For business applications being considered for use globally, such as enterprise resource planning (ERP) and customer relationship management (CRM), the systems should be evaluated carefully to determine whether they are sufficient for supporting international operations. Global systems should provide the following key functions:
- Multiple languages available within the same installation, depending on the user preference
- Unlimited currency support, with direct access to real-time currency exchange rates
- Country-specific localizations to address specific tax, accounting or financial reporting requirements for various countries
- Intercompany transactions to support sales across legal entities
- Global sales order management, sourcing and inventory to provide a single view across multiple locations around the world
- Consolidated financial reporting to roll up financial results across multiple legal entities, currencies and organizational structures
- Support availability across multiple time zones around the world
In some instances, companies may establish an international presence on a pilot basis, only for the cost and benefit of the expansion to result in a decision to stay in the U.S. With any expansion, the goal is for it to be successful. However, a back out plan should be developed from the outset, as it can be difficult to retract data from foreign countries. Companies typically know how to deal with information within U.S. borders, but factors or regulations specific to a country or other legal hurdles need to be understood before transitioning information outside the country.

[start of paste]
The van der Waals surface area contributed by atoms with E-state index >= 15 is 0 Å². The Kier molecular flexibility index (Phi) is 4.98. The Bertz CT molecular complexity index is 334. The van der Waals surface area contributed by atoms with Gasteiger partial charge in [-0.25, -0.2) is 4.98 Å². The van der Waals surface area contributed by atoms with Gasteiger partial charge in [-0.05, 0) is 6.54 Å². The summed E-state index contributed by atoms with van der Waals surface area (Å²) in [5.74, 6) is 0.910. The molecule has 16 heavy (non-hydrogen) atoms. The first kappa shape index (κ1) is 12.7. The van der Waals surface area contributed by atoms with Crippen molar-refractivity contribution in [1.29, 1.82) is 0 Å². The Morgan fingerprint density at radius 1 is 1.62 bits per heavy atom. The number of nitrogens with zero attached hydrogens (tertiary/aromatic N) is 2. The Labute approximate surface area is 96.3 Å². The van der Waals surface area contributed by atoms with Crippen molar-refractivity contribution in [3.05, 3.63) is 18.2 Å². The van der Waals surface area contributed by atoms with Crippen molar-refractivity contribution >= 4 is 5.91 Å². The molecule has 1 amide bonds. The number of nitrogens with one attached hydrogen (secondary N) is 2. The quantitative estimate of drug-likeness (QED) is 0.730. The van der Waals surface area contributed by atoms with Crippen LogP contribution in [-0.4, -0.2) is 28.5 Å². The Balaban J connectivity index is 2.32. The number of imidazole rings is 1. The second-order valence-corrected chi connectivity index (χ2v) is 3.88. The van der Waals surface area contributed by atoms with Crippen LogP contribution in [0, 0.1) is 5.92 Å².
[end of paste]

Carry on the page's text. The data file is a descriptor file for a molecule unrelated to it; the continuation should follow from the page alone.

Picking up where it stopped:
While a company does not look forward to a data breach, the unfortunate reality is that they are occurring at an increased frequency and scale. The attacks are not haphazard; they are performed by individuals who are sophisticated and focused on gaining unauthorized access to an organization’s information or infrastructure. Millions of sensitive files are accessed annually through criminal activity in the U.S. alone.
To protect consumers, data breach notification and disclosure laws exist in some countries and continue to be established all over the world. If a breach occurs, your company must have a process in place to respond in a quick and decisive manner to stop illicit behavior and protect your reputation. Your business must be familiar with breach laws in the countries you plan to operate in, to avoid financial penalties and lawsuits that compound an already difficult situation.
These are only some of the data and technology risks that companies must consider and prepare for prior to planning for international expansion. You must fully understand U.S. and foreign regulatory requirements as well as the contracts that are established with third-party vendors. Perform due diligence on providers to collect information and evaluate applicable controls and evaluate internal personnel and the IT infrastructure so you are prepared to limit risks and remain compliant with U.S. and international guidelines.